this is a very good question.

ICMP header is minimal but provides space for a message type code and for a sequence number and an identifier.

Guess: can be this identifier field

see

http://security.maruhn.com/iptables-tutorial/x1078.html')">http://security.maruhn.com/iptables-tutorial/x1078.html')">http://security.maruhn.com/iptables-tutorial/x1078.html')">http://security.maruhn.com/iptables-tutorial/x1078.html

*

Identifier - This is set in the request packet, and echoed back in the reply, to be able to keep different ping requests and replies together.

*

Sequence number - The sequence number for each host, generally this starts at 1 and is incremented by 1 for each packet.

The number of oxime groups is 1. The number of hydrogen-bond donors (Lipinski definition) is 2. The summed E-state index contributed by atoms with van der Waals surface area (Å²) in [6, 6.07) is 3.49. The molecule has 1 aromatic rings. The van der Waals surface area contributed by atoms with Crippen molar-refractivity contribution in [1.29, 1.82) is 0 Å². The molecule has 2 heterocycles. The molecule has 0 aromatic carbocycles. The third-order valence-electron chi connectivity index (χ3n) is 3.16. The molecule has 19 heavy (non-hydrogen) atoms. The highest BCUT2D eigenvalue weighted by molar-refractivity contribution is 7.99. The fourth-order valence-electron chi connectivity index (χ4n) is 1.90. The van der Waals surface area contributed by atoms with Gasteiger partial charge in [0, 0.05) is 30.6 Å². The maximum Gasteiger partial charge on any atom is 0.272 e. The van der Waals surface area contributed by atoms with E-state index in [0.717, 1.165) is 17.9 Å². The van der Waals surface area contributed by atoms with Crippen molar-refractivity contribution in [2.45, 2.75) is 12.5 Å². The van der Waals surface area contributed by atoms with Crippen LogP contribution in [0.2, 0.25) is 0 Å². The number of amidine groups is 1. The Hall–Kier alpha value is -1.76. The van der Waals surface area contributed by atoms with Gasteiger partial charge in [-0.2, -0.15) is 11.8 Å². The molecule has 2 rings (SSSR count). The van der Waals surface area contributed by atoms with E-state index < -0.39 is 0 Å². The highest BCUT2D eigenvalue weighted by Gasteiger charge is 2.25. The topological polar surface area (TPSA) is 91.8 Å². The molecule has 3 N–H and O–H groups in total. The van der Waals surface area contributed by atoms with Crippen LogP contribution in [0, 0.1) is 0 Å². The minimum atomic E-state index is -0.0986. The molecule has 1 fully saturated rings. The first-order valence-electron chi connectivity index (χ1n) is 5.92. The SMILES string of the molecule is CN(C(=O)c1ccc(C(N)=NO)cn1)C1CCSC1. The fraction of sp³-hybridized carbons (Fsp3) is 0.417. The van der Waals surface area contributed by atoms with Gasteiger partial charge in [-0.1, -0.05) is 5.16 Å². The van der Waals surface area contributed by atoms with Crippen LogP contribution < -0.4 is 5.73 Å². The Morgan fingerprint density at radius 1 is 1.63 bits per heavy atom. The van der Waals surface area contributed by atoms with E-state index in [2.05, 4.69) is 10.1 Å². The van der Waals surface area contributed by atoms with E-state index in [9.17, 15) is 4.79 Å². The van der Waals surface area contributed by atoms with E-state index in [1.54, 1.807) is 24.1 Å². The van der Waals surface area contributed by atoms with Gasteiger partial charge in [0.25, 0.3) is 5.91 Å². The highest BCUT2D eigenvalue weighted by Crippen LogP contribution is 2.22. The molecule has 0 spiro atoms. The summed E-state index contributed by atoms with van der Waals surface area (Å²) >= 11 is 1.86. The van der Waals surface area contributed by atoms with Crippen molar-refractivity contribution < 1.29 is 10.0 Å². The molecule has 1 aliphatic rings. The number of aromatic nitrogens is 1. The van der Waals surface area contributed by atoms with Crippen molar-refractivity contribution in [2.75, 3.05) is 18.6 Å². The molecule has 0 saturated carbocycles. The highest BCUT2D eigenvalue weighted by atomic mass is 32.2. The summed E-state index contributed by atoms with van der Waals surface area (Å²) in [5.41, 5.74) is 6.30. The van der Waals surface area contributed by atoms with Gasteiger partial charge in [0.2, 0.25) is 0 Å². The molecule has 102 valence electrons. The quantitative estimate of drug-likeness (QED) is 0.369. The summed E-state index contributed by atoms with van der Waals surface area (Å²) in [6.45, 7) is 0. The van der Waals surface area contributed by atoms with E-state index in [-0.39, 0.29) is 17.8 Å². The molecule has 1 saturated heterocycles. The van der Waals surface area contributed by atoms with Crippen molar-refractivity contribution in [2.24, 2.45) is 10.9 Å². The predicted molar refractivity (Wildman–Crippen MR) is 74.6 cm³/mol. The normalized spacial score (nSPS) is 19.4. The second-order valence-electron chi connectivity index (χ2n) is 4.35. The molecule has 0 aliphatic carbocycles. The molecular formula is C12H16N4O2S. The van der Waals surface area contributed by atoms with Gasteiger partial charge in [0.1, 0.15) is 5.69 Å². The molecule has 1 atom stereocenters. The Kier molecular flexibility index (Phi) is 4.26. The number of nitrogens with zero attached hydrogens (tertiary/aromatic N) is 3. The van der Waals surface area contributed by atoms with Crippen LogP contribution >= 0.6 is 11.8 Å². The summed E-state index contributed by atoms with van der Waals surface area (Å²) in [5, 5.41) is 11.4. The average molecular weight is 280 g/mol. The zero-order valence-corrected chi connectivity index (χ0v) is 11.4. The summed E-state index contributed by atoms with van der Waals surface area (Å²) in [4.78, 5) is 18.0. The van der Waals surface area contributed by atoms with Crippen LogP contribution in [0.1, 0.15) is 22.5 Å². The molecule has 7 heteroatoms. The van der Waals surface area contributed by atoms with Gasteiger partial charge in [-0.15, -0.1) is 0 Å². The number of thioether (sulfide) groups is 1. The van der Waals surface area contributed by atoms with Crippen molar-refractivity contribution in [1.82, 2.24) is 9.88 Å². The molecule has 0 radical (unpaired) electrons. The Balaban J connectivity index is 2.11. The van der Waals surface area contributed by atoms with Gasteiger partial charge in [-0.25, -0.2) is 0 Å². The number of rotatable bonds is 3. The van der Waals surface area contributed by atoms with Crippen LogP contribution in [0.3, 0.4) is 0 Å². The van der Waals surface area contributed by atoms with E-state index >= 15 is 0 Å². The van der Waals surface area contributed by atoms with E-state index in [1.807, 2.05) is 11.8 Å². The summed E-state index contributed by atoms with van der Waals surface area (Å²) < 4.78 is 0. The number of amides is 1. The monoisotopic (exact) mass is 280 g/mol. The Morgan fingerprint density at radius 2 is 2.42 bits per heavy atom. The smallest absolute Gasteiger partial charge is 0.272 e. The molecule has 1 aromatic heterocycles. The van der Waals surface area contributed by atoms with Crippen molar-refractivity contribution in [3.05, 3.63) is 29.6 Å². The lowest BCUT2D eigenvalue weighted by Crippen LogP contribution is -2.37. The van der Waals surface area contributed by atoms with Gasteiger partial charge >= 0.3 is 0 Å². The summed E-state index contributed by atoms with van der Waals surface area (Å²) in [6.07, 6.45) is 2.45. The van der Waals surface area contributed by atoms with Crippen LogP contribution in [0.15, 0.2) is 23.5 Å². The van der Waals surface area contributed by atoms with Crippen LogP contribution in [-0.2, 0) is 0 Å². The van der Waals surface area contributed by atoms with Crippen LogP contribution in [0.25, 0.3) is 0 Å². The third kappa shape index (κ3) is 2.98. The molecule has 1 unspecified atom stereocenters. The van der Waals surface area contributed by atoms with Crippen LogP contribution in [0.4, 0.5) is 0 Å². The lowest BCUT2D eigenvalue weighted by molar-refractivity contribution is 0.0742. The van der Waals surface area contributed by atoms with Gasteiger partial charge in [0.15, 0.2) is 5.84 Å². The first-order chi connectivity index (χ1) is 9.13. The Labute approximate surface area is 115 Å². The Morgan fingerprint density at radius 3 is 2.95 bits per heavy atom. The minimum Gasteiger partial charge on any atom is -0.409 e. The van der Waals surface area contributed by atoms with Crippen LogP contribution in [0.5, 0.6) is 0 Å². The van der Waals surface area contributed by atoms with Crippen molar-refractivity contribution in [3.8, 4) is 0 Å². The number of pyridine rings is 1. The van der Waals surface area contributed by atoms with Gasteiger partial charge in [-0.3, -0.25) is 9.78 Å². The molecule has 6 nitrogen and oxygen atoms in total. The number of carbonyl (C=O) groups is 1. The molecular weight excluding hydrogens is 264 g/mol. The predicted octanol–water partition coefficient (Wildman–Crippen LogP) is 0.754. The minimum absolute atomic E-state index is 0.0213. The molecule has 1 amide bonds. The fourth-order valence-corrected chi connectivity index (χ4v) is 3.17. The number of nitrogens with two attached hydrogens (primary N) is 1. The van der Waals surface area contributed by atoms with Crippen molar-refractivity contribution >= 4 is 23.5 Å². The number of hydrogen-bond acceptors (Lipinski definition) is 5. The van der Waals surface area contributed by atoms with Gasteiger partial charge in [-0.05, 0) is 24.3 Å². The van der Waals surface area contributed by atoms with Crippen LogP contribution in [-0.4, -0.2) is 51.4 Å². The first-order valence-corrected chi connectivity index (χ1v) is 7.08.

This can be enough to perform a basic multiplexing of ICMP packets and to be able to send answers back to inside hosts.

the protocol is declared to be icmp.

The meaning of 512 should be looked in the security or ip services command reference.

Edit:

unfortunately it is not explained

http://www.cisco.com/en/US/docs/ios/ipaddr/command/reference/iad_nat.html#wp1013751

Guess: can be this identifier field

Hope to help

Giuseppe

sarahr202 Sun, 02/22/2009 - 13:05

Thanks Giuseppe!

You are right, what i think as udp/tcp port number, is in fact the " identifier" in the icmp header.

The question is if a router, performing nat using "pat",receives a packet such as ping without any udp or tcp ports, will it generate the udp/tcp header and subsitute the src port number by " identifier" to keep the connection/ sockets unique?

thanks a lot!

Correct Answer
Giuseppe Larosa Sun, 02/22/2009 - 13:20